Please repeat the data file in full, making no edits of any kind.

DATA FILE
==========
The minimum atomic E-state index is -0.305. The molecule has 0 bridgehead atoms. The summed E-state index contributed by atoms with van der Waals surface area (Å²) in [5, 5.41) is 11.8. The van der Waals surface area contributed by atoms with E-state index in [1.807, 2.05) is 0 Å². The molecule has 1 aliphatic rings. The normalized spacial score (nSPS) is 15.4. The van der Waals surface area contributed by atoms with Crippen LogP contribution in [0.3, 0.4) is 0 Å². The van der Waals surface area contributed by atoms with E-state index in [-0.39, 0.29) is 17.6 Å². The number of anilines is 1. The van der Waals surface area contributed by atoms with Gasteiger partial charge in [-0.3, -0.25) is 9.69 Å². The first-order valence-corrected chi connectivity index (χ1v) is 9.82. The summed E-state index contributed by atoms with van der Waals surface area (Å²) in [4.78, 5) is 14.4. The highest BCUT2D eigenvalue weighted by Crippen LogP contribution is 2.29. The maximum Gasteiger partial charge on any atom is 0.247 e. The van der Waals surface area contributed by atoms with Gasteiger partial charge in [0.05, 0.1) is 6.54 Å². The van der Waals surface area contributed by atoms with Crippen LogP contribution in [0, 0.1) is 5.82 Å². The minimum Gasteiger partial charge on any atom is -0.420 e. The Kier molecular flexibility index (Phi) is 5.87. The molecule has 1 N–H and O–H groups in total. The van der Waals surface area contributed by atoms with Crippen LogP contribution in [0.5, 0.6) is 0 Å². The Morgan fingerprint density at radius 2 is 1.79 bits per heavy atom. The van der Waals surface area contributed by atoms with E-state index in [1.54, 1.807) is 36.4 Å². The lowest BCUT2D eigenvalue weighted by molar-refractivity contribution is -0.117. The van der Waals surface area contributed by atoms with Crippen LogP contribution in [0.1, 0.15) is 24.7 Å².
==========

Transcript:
The minimum atomic E-state index is -0.305. The molecule has 0 bridgehead atoms. The summed E-state index contributed by atoms with van der Waals surface area (Å²) in [5, 5.41) is 11.8. The van der Waals surface area contributed by atoms with E-state index in [1.807, 2.05) is 0 Å². The molecule has 1 aliphatic rings. The normalized spacial score (nSPS) is 15.4. The van der Waals surface area contributed by atoms with Crippen LogP contribution in [0.3, 0.4) is 0 Å². The van der Waals surface area contributed by atoms with E-state index in [-0.39, 0.29) is 17.6 Å². The number of anilines is 1. The van der Waals surface area contributed by atoms with Gasteiger partial charge in [-0.3, -0.25) is 9.69 Å². The first-order valence-corrected chi connectivity index (χ1v) is 9.82. The summed E-state index contributed by atoms with van der Waals surface area (Å²) in [4.78, 5) is 14.4. The highest BCUT2D eigenvalue weighted by Crippen LogP contribution is 2.29. The maximum Gasteiger partial charge on any atom is 0.247 e. The van der Waals surface area contributed by atoms with Gasteiger partial charge in [0.05, 0.1) is 6.54 Å². The van der Waals surface area contributed by atoms with Crippen LogP contribution in [0, 0.1) is 5.82 Å². The minimum Gasteiger partial charge on any atom is -0.420 e. The Kier molecular flexibility index (Phi) is 5.87. The molecule has 1 N–H and O–H groups in total. The van der Waals surface area contributed by atoms with Crippen LogP contribution in [0.5, 0.6) is 0 Å². The Morgan fingerprint density at radius 2 is 1.79 bits per heavy atom. The van der Waals surface area contributed by atoms with E-state index in [1.54, 1.807) is 36.4 Å². The lowest BCUT2D eigenvalue weighted by molar-refractivity contribution is -0.117. The van der Waals surface area contributed by atoms with Crippen LogP contribution in [0.1, 0.15) is 24.7 Å².